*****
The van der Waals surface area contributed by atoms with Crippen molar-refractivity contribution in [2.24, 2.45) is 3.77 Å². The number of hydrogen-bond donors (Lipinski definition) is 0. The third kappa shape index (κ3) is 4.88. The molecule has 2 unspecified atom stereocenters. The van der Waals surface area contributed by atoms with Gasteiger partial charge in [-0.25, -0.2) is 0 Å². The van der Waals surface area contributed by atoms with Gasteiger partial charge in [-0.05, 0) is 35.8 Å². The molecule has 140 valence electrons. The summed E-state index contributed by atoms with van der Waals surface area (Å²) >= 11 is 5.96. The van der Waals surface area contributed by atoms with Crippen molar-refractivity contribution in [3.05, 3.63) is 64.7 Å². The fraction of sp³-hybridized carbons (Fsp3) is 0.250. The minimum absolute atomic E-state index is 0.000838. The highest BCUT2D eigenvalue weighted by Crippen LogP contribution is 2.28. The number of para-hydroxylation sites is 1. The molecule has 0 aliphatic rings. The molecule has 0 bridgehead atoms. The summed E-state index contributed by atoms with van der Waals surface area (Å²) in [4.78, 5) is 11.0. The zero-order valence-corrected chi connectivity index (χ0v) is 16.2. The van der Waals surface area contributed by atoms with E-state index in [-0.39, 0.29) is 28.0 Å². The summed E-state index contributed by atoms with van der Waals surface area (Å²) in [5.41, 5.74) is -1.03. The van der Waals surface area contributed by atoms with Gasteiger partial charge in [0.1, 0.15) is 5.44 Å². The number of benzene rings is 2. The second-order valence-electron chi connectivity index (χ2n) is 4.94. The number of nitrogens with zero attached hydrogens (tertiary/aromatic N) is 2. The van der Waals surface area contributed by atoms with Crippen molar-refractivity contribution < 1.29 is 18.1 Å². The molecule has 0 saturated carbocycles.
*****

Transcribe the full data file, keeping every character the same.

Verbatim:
The van der Waals surface area contributed by atoms with Crippen molar-refractivity contribution in [2.24, 2.45) is 3.77 Å². The number of hydrogen-bond donors (Lipinski definition) is 0. The third kappa shape index (κ3) is 4.88. The molecule has 2 unspecified atom stereocenters. The van der Waals surface area contributed by atoms with Gasteiger partial charge in [-0.25, -0.2) is 0 Å². The van der Waals surface area contributed by atoms with Gasteiger partial charge in [-0.05, 0) is 35.8 Å². The molecule has 140 valence electrons. The summed E-state index contributed by atoms with van der Waals surface area (Å²) >= 11 is 5.96. The van der Waals surface area contributed by atoms with Crippen molar-refractivity contribution in [3.05, 3.63) is 64.7 Å². The fraction of sp³-hybridized carbons (Fsp3) is 0.250. The minimum absolute atomic E-state index is 0.000838. The highest BCUT2D eigenvalue weighted by Crippen LogP contribution is 2.28. The number of para-hydroxylation sites is 1. The molecule has 0 aliphatic rings. The molecule has 0 bridgehead atoms. The summed E-state index contributed by atoms with van der Waals surface area (Å²) in [4.78, 5) is 11.0. The zero-order valence-corrected chi connectivity index (χ0v) is 16.2. The van der Waals surface area contributed by atoms with E-state index in [-0.39, 0.29) is 28.0 Å². The summed E-state index contributed by atoms with van der Waals surface area (Å²) in [5.41, 5.74) is -1.03. The van der Waals surface area contributed by atoms with Gasteiger partial charge in [0.1, 0.15) is 5.44 Å². The number of benzene rings is 2. The second-order valence-electron chi connectivity index (χ2n) is 4.94. The number of nitrogens with zero attached hydrogens (tertiary/aromatic N) is 2. The van der Waals surface area contributed by atoms with Crippen molar-refractivity contribution < 1.29 is 18.1 Å². The molecule has 0 saturated carbocycles.